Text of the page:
American debt greater than disposable income

American debt is greater than disposable income. It seems that the reason debt across the U.S. has fallen in the last few months is not that consumers are spending less money, but rather that they are defaulting on what they owe.

Debt across the U.S., including everything from mortgages to credit card debt, was at 122 percent of the annual disposable income at the end of March, according to a new report in the Wall Street Journal. While that number is better than it was before (it reached 131 percent in the first quarter of 2008), economists would like to see that number closer to a more reasonable level, around 100 percent.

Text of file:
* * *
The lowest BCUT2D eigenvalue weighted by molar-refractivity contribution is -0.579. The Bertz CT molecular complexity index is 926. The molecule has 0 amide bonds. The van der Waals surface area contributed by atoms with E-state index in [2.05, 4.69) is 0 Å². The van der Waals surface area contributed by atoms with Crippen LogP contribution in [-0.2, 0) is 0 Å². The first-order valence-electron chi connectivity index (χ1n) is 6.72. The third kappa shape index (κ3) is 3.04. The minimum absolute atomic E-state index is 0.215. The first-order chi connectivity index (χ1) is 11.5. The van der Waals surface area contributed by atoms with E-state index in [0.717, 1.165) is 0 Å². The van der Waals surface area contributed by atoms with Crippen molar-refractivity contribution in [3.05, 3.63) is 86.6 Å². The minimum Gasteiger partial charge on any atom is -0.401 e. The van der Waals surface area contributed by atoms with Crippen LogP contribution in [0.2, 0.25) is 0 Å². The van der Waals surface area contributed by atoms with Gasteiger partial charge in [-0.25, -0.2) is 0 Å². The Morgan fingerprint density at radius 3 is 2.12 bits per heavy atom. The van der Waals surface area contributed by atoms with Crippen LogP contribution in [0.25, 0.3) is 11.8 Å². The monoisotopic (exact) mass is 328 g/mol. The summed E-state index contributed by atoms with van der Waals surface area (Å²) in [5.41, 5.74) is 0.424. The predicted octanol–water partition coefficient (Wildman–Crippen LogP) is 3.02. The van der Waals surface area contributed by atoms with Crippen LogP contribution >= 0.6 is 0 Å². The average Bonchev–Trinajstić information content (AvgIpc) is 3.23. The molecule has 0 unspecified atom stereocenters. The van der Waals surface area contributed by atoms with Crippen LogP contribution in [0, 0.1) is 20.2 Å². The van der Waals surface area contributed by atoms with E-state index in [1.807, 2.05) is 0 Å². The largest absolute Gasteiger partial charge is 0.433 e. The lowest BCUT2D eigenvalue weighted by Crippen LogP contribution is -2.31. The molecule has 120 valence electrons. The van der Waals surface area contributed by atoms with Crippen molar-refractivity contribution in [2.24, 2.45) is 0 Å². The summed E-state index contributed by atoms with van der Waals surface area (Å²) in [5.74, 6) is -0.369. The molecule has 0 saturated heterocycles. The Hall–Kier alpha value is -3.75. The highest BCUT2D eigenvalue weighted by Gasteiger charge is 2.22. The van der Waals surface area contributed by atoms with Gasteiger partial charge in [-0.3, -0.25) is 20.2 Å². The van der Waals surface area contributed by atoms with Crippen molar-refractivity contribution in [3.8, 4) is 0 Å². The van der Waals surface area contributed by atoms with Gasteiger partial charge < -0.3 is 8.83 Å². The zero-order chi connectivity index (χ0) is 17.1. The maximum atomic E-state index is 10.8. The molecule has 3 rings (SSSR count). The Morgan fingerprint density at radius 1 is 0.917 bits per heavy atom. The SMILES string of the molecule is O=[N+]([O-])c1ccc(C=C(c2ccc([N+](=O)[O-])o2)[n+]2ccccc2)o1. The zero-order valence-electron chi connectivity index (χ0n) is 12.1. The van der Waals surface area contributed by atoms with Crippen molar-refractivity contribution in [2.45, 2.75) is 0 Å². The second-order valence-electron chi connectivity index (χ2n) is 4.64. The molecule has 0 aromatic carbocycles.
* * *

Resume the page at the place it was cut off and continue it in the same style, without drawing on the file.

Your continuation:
Since that peak in 2008, lenders have written off roughly $210 billion in mortgage and consumer loans as uncollectible, the Journal said. Meanwhile, investors lost at least the same amount, but more likely well over it, on loans banks sold as securities, meaning the total loss was over $400 billion. But, the paper said, the decrease in household debts over the same time was only $372 billion.

An ABC News report said that it was unlikely the new credit card laws would help consumers out of their debt.